Everything You Need to Know About 504 Plans for 2017
Guidelines from US Department of Education
Melissa Corto, CEO Education Modified
At the beginning of the year, the US Department of Education released three documents to clarify the rights of students with disabilities on 504 Plans and the responsibilities of educational institutions in ensuring that all students have the opportunity to learn. Outlining and clarifying both federal special education law, IDEA and federal civil rights law, Section 504 of the Rehabilitation Act, these are guidelines for education leaders to communicate to your staff.
For your convenience, here are some quick resources and our takeaways from these guidance materials.
The Difference Between 504 and IEP from our friends at Understood:
Video: What’s the Difference Between an IEP and a 504 Plan?
5 Key Take-Aways for district and school leaders to communicate to their staff:
- Academic Progress ≠ Discharge: Students with disabilities on a 504 Plan can, and should, do well academically. Progressing and/or getting good grades does NOT negate the need for / is NOT a disqualifying factor for modifications or accommodations. The 504 Plan is hopefully part of the reason they are doing well.
- IEP’s Must Outline Services: School districts MUST develop an individualized education program for each student with a disability that clearly outlines details for special education and related services.
- FAPE: Free and Appropriate Education means that schools must provide related aids and services a student needs AND the appropriate setting in which to receive those services. The setting must also be the least restrictive setting a child can succeed in.
- Timely Evaluation: A district MUST evaluate a student, in a timely manner, if it has reason to believe that student has a disability and the student needs. Section 504 does not have a time frame for evaluation, but under IDEA, an evaluation must be done within 60-days of parental consent.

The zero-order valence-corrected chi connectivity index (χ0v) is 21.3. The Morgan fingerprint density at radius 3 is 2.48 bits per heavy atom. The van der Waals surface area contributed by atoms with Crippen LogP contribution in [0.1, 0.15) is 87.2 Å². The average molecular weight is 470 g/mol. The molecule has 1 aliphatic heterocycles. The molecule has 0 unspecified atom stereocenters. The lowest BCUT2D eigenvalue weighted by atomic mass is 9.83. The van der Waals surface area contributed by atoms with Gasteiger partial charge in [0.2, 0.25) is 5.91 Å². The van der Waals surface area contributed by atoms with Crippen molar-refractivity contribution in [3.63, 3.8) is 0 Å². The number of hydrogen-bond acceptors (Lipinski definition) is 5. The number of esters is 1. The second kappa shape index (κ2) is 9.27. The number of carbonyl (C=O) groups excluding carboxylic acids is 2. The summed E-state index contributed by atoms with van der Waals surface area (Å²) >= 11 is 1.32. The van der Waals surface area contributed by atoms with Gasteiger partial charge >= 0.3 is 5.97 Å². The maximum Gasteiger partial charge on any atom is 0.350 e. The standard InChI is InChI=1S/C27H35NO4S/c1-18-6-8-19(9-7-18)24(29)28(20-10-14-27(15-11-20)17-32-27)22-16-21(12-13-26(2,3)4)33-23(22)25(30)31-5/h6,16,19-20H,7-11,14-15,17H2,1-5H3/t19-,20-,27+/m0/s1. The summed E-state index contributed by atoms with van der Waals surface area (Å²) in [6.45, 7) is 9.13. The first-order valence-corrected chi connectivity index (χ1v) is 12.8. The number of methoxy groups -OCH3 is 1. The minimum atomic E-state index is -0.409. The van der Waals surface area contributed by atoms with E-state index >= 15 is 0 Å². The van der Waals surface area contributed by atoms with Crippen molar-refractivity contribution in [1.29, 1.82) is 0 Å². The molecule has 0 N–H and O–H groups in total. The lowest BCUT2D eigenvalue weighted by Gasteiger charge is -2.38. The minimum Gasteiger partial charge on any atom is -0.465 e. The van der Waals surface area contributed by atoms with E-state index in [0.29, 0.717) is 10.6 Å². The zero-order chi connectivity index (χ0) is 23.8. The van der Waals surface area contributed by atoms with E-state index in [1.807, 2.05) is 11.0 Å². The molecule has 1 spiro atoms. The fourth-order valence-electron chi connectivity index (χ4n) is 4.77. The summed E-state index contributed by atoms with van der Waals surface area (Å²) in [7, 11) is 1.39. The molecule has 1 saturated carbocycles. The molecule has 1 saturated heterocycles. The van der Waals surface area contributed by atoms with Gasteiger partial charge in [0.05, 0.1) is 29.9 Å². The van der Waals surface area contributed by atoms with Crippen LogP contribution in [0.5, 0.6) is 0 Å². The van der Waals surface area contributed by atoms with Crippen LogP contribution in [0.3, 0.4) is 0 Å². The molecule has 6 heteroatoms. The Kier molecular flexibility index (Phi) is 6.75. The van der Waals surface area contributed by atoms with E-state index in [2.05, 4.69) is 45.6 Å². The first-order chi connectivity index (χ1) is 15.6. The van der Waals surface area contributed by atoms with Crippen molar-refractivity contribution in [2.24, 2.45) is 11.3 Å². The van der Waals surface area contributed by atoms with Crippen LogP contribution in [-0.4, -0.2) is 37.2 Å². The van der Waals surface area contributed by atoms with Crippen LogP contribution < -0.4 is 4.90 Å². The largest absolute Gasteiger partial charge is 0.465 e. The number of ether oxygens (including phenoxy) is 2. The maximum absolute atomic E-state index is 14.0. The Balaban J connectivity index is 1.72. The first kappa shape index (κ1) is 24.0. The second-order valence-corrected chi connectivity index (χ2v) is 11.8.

- Restraint and Seclusion includes Suspensions: School and district leaders must think carefully about restraining students for obvious reasons (the guidelines specifically cite trauma). But, they also must think twice about secluding students, which also means suspending them- any instance in which a child is taken out of the class and is NOT receiving educational instruction or services, is seclusion. If a child is constantly being removed from class for disciplinary action, or suspended, the school MUST: (1) Consider additional or different interventions or supports and services, including positive behavioral interventions and supports and other behavioral strategies, may be needed; (2) Determine if current interventions and supports are being properly implemented; (3) Ensure that any needed changes are made promptly; and (4) Remedy any denial of FAPE that resulted from the school’s prior use of restraint or seclusion.
Learn more about Education Modified and our commitment to helping all schools support ALL students. We ensure districts and schools are doing everything they can to follow federal and state guidelines.
And as always, reach out to us anytime with questions Learn@educationmodified.com
While they are very long, we have included the original documents here.